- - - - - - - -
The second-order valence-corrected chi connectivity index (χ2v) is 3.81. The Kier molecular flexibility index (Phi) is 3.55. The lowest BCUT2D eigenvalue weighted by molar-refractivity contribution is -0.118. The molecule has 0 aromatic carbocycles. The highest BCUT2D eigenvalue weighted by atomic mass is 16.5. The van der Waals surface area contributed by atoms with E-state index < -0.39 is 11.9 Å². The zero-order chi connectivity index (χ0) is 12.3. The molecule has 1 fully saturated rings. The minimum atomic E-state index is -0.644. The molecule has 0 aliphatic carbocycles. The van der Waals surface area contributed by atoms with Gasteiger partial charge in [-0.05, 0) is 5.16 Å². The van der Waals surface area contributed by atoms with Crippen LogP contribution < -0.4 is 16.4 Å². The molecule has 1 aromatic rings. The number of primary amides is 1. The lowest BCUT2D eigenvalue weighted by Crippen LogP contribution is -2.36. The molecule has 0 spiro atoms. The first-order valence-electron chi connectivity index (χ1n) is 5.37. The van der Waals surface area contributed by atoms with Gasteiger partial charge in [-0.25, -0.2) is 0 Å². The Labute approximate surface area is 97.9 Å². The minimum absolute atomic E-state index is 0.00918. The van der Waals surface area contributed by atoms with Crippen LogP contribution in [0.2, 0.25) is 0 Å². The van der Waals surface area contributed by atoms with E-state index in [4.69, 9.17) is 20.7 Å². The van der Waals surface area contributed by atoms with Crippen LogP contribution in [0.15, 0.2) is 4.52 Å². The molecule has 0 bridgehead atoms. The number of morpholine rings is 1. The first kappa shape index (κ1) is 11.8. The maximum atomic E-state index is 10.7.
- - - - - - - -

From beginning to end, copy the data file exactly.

The second-order valence-corrected chi connectivity index (χ2v) is 3.81. The Kier molecular flexibility index (Phi) is 3.55. The lowest BCUT2D eigenvalue weighted by molar-refractivity contribution is -0.118. The molecule has 0 aromatic carbocycles. The highest BCUT2D eigenvalue weighted by atomic mass is 16.5. The van der Waals surface area contributed by atoms with E-state index < -0.39 is 11.9 Å². The zero-order chi connectivity index (χ0) is 12.3. The molecule has 1 fully saturated rings. The minimum atomic E-state index is -0.644. The molecule has 0 aliphatic carbocycles. The van der Waals surface area contributed by atoms with Gasteiger partial charge in [-0.05, 0) is 5.16 Å². The van der Waals surface area contributed by atoms with Crippen LogP contribution < -0.4 is 16.4 Å². The molecule has 1 aromatic rings. The number of primary amides is 1. The lowest BCUT2D eigenvalue weighted by Crippen LogP contribution is -2.36. The molecule has 0 spiro atoms. The first-order valence-electron chi connectivity index (χ1n) is 5.37. The van der Waals surface area contributed by atoms with Gasteiger partial charge in [-0.25, -0.2) is 0 Å². The Labute approximate surface area is 97.9 Å². The minimum absolute atomic E-state index is 0.00918. The van der Waals surface area contributed by atoms with Crippen LogP contribution in [0.2, 0.25) is 0 Å². The van der Waals surface area contributed by atoms with E-state index in [4.69, 9.17) is 20.7 Å². The van der Waals surface area contributed by atoms with Crippen LogP contribution in [0.15, 0.2) is 4.52 Å². The molecule has 0 bridgehead atoms. The number of morpholine rings is 1. The first kappa shape index (κ1) is 11.8. The maximum atomic E-state index is 10.7.